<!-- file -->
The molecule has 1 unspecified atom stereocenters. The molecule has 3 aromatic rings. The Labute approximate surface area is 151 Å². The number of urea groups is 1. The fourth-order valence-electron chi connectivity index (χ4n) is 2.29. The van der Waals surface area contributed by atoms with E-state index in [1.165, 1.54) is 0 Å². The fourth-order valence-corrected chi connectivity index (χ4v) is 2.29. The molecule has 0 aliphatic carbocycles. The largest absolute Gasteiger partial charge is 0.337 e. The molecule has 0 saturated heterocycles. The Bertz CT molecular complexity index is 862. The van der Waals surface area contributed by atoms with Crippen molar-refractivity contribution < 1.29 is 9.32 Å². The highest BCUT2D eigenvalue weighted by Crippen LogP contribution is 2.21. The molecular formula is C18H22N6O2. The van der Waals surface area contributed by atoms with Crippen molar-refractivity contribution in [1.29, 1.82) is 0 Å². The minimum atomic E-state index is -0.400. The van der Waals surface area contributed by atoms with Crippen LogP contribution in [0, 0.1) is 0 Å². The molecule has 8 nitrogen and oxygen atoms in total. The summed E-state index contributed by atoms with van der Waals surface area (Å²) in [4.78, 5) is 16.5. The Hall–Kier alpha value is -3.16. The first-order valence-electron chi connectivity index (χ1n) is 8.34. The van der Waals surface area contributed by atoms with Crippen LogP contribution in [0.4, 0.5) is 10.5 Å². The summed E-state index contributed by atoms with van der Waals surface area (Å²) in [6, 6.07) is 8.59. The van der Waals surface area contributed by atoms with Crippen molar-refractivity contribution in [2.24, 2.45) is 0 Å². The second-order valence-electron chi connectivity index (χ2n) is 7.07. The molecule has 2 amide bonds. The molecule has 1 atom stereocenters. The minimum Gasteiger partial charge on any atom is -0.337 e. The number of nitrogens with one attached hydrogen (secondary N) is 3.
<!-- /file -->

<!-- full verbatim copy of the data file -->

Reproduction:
The molecule has 1 unspecified atom stereocenters. The molecule has 3 aromatic rings. The Labute approximate surface area is 151 Å². The number of urea groups is 1. The fourth-order valence-electron chi connectivity index (χ4n) is 2.29. The van der Waals surface area contributed by atoms with E-state index in [1.165, 1.54) is 0 Å². The fourth-order valence-corrected chi connectivity index (χ4v) is 2.29. The molecule has 0 aliphatic carbocycles. The largest absolute Gasteiger partial charge is 0.337 e. The molecule has 0 saturated heterocycles. The Bertz CT molecular complexity index is 862. The van der Waals surface area contributed by atoms with Crippen molar-refractivity contribution < 1.29 is 9.32 Å². The highest BCUT2D eigenvalue weighted by Crippen LogP contribution is 2.21. The molecular formula is C18H22N6O2. The van der Waals surface area contributed by atoms with Crippen molar-refractivity contribution in [1.29, 1.82) is 0 Å². The minimum atomic E-state index is -0.400. The van der Waals surface area contributed by atoms with Crippen LogP contribution in [0, 0.1) is 0 Å². The molecule has 8 nitrogen and oxygen atoms in total. The summed E-state index contributed by atoms with van der Waals surface area (Å²) in [4.78, 5) is 16.5. The Hall–Kier alpha value is -3.16. The first-order valence-electron chi connectivity index (χ1n) is 8.34. The van der Waals surface area contributed by atoms with Crippen LogP contribution in [0.4, 0.5) is 10.5 Å². The summed E-state index contributed by atoms with van der Waals surface area (Å²) in [6, 6.07) is 8.59. The van der Waals surface area contributed by atoms with Crippen molar-refractivity contribution in [2.24, 2.45) is 0 Å². The second-order valence-electron chi connectivity index (χ2n) is 7.07. The molecule has 2 amide bonds. The molecule has 1 atom stereocenters. The minimum Gasteiger partial charge on any atom is -0.337 e. The number of nitrogens with one attached hydrogen (secondary N) is 3.